How To Raise VC Funding In A Tough Market

Opinion 13.06.2023

How To Raise VC Funding In A Tough Market

Denis Shafranik for European Business Review

It’s an uncertain time for many startups, with venture capital investors more cautious about writing cheques than in the last few years. Startup funding figures show a significant pull back in the last 12 months, and many business founders may be wondering whether they can raise the cash they need, and what the current correction means for their long-term growth plans.

But it isn’t all doom and gloom and there is still funding out there for exciting, innovative businesses operating in attractive markets. Seed stage is holding up better than later stage deals, and certain sectors are proving more resilient. However, there’s no denying that VCs are more risk averse than in 2021 and 2022 and for founders looking to raise, it helps to understand how their perspective and outlook has shifted.

Here are some pointers on what to expect and how to ensure you find the right partner for you and your team:

  • Is VC the right option? The first thing to consider is whether VC is the best option for your business at this time. Venture capital is designed for very ambitious businesses that have the potential to scale extremely quickly. Not every founder wants to grow exponentially and not every business has the scope to do so, by the nature of its product, service, or business model. Furthermore, taking external investment means you give up equity, as well as some control of how you run things. If you want to grow at a steadier pace, and on your own terms – particularly given the current economy – there are other funding options, such as a bank or private loan, that may be more appropriate.
  • Sector considerations: In the current economy, some sectors are in much higher demand than others, so bear this in mind when seeking out investors. At present there is a lot of focus on complex technologies, for example AI, deep tech, and quantum computing, as well as on B2B sectors, which are in the process of digitising legacy systems and processes. On the other hand, consumer sectors are much more challenging, which means valuations have dropped significantly, and investors reluctant to take the risk. A consumer startup would have to show exceptional resilience and strong profitability to break through those obstacles.
  • Re-evaluate your expectations – and your forecasts: Valuations and ticket sizes have dropped in the current market, so you may need to revise your expectations to find the right investors. Over the last few years, rapid growth has been prioritised above all else, but that has now been replaced by the fundamental building blocks of a scalable business, such as product-market fit, and a business model that brings profitability. VCs can spot unrealistic valuations and growth projections a mile off, so instead show you have a good grasp of the fundamentals and the milestones you need to hit to reach a certain trajectory. It is about building trust in the ability of the team to deliver.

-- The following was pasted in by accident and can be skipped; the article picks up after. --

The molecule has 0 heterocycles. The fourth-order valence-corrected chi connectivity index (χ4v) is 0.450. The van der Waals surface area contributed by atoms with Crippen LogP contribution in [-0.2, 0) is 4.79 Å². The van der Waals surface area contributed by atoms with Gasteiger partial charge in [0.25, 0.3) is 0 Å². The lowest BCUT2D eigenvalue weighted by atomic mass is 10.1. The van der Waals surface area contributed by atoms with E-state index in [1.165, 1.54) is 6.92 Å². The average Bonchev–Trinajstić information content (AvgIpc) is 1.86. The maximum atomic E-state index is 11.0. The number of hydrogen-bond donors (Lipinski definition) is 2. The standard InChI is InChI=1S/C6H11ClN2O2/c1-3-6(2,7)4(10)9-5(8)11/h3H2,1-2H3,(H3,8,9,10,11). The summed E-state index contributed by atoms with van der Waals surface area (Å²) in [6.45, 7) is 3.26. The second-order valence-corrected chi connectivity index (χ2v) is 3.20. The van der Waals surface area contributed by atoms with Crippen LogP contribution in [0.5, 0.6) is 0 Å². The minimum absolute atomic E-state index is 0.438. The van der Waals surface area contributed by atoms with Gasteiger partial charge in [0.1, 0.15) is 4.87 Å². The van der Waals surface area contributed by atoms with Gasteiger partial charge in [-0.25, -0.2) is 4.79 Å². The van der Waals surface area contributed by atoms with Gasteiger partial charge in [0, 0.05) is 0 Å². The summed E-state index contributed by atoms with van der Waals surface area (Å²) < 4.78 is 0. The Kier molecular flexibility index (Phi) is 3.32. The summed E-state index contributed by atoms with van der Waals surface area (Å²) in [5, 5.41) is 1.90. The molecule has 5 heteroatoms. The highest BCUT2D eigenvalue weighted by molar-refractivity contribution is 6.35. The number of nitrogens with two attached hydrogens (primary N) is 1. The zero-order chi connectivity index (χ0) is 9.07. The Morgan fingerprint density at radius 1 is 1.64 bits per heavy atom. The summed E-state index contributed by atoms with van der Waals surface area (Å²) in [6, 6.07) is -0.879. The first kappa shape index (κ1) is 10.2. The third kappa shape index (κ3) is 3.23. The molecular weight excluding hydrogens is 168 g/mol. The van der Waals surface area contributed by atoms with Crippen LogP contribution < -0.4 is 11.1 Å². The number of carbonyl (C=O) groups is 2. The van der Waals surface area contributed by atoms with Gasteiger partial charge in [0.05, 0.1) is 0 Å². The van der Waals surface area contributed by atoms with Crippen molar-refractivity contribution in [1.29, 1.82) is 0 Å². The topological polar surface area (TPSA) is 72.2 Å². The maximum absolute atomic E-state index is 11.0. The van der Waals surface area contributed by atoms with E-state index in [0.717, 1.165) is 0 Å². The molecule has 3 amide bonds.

• Highlight founder experience: Operating in a more challenging economy, the strength of the founding team is even more important to give investors confidence that they can navigate through the inevitable issues and problems that will come down the line. VCs ideally want to see founding teams with a sector pedigree, technological expertise, strong networks, and/or past entrepreneurial experience. So, when meeting and pitching to VCs, be sure to demonstrate the experience and competencies that make you different.    
  • Focus on relationships: While cash might be the main motivator for seeking investors, equally important is finding people you can work with and who will bring added value to your business. The right VC partner will bring advice, contacts, and experience that can be hugely beneficial as you grow. Approach those firms where you see a synergy in focus and outlook, getting an introduction from a mutual contact wherever possible. Then spend time meeting and getting to know the team, asking the right questions to understand each firm’s philosophy and approach. Try not to rush it. We always advise businesses to raise funds before they need them wherever possible, so you don’t feel pressurised into saying yes to a deal that isn’t right. 
  • Be proactive about due diligence: As VCs are more risk averse than in recent years, expect to go through a thorough due diligence process, which will dig into the technical, accounting, and legal aspects of a deal. This isn’t anything to worry about and shouldn’t involve too much work from your side, however founders should be as responsive as possible to requests for information, and fully upfront about any issues or challenges.

Downturns always present a whole host of challenges, but they can also be a fantastic time to build and invest in startups. For our part, VCs benefit from lower valuations and less competition for deals, while the best founders and ideas have an opportunity to stand out and rise to the top. As an entrepreneur, it is also a chance to streamline your operations and focus on what is really important, so that you emerge even stronger and more focused on the other side.

Original article